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DAILY NEWS ANALYSIS

Monthly DNA

01 Apr, 2021

54 Min Read

World Economic Forum’s: Global Gender Gap Report 2021

GS-I : Social issues Gender issue

World Economic Forum’s: Global Gender Gap Report 2021

GS-Paper-1: Social issue and Sociology Optional – UPSC PRELIMS – Mains Application

Context: World Economic Forum report is providing essential insight about Gender and its empowerment and status which UPSC candidates can utilize in PT for facts and in Sociology optional and ESSAY writing as a reference of Women's status.

WEF AIMS and Objective: https://www.weforum.org/

Facts:
It was first published in 2006 by the WEF. It benchmarks 156 countries on their progress towards gender parity in four dimensions:

Economic Participation and Opportunity,

Educational Attainment,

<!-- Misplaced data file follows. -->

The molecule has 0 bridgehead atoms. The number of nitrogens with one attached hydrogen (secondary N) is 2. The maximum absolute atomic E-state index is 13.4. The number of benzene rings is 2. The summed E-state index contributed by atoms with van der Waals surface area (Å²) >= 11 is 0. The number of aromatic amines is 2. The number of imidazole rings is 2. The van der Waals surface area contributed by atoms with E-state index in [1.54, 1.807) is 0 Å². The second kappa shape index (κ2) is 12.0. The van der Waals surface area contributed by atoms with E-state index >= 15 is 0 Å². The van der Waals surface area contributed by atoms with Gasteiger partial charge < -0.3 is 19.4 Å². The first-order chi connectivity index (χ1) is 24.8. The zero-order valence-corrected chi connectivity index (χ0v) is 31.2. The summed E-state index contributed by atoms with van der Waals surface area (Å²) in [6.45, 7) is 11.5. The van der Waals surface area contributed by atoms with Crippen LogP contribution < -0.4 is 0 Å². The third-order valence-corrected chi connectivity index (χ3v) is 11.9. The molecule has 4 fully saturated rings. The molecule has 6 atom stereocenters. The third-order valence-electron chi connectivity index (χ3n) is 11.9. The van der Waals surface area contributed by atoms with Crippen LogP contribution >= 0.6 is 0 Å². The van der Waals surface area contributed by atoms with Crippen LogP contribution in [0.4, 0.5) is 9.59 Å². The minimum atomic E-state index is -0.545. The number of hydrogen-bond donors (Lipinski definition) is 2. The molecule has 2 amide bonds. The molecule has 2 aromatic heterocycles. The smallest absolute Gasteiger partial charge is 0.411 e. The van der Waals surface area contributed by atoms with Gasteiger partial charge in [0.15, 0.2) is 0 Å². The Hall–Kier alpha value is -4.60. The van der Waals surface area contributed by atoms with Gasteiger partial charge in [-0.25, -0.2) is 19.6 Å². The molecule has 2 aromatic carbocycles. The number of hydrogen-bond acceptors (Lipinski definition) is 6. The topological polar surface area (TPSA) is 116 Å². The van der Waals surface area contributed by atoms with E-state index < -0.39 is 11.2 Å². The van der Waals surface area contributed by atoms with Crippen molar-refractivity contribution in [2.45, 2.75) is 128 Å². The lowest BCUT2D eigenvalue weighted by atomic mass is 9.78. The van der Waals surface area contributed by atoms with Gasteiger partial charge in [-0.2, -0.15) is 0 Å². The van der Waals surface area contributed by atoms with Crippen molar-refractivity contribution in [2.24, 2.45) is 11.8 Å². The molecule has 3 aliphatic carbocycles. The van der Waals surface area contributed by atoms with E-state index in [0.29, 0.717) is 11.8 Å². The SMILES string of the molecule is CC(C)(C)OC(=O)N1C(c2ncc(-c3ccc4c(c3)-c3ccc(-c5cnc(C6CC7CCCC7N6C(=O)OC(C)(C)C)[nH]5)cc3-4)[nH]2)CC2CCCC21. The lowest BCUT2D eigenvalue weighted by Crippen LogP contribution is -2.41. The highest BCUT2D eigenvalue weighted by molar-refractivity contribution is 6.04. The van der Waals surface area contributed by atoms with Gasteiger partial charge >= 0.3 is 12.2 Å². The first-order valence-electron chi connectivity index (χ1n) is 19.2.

Health and Survival and

Political Empowerment.

Over the Index, the highest possible score is 1 (equality) and the lowest possible score is 0 (inequality).

World Economic Forum

The World Economic Forum is the International Organization for Public-Private Cooperation. It was established in 1971 as a not-for-profit foundation and is headquartered in Geneva, Switzerland. It is independent, impartial and not tied to any special interests. The Forum strives in all its efforts to demonstrate entrepreneurship in the global public interest while upholding the highest standards of governance.

Some major reports published by WEF are:

  1. Energy Transition Index
  2. Global Competitiveness Report
  3. Global IT Report

WEF along with INSEAD, and Cornell University publishes this report.

  1. Global Gender Gap Report.
  2. Global Risk Report.
  3. Global Travel and Tourism Report.

Aim: To serve as a compass to track progress on relative gaps between women and men on health, education, economy and politics. Through this annual yardstick, the stakeholders within each country are able to set priorities relevant in each specific economic, political and cultural context.

India’s Position: